"2. The Contract does not permit you to bind the Company on Workmen's Compensation Insurance risks.

"3. The Supplies sent you do not include Workmen's Compensation Insurance Policies — the supplies do include Applications for Workmen's Compensation Insurance Policies.

"4. Please understand liability of the Traders & General Insurance Company for Workmen's Compensation Insurance cannot be assumed by any agent whether in the form of verbal promise or written binder.

"5. Your authority, in so far as acceptance of Workmen's Compensation Insurance coverage by this company is concerned, extends only to the taking of information and the filing of this information on proper application forms with this office.

"6. Your clients should be unmistakably advised that the giving to you of information in no wise obligates the company.

"7. This letter is sent in duplicate. Please sign and return the original, keeping the copy for your own file.

                    "Yours very truly,
                        "W. B. Shoe, Vice President."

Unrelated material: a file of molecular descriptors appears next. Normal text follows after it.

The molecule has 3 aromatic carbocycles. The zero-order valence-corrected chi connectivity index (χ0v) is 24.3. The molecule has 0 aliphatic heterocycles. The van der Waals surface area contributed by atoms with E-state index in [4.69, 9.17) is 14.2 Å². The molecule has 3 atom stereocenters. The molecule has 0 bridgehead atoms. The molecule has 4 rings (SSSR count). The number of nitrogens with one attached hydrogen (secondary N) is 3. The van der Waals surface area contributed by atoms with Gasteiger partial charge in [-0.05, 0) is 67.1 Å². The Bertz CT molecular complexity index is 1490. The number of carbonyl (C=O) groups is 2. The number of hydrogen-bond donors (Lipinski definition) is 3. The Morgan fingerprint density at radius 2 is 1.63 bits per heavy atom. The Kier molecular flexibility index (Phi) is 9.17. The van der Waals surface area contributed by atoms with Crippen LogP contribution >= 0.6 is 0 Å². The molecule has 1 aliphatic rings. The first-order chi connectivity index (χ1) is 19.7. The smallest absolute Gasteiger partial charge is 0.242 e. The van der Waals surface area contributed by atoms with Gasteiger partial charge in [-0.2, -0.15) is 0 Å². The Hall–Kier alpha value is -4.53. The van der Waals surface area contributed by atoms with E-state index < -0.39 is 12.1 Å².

In answer to special issues, the jury found that on June 15th, 1934, the plaintiff, while working as an employee of the New York Bakery, sustained two injuries, in the course of his employment: First, to his back, and second, a heat stroke, as the result of which he was totally incapacitated to work for 144 weeks; that his employer had notice of his injuries when they were sustained; that he had not worked in the same employment for a year preceding his injuries; that the average weekly wage of other employees of the same class as plaintiff, who had worked for one year prior to the time plaintiff sustained his injuries, was $35 per week; and that manifest hardship and injustice will result to plaintiff if such compensation to which he is entitled is not paid to him in a lump sum; that the prior policy, which was renewed by the one in suit, was issued to George Kogan, doing business as the New York Bakery; and that all parties to the renewal contract intended that the renewal policy should cover the employees of the partnership known as the New York Bakery.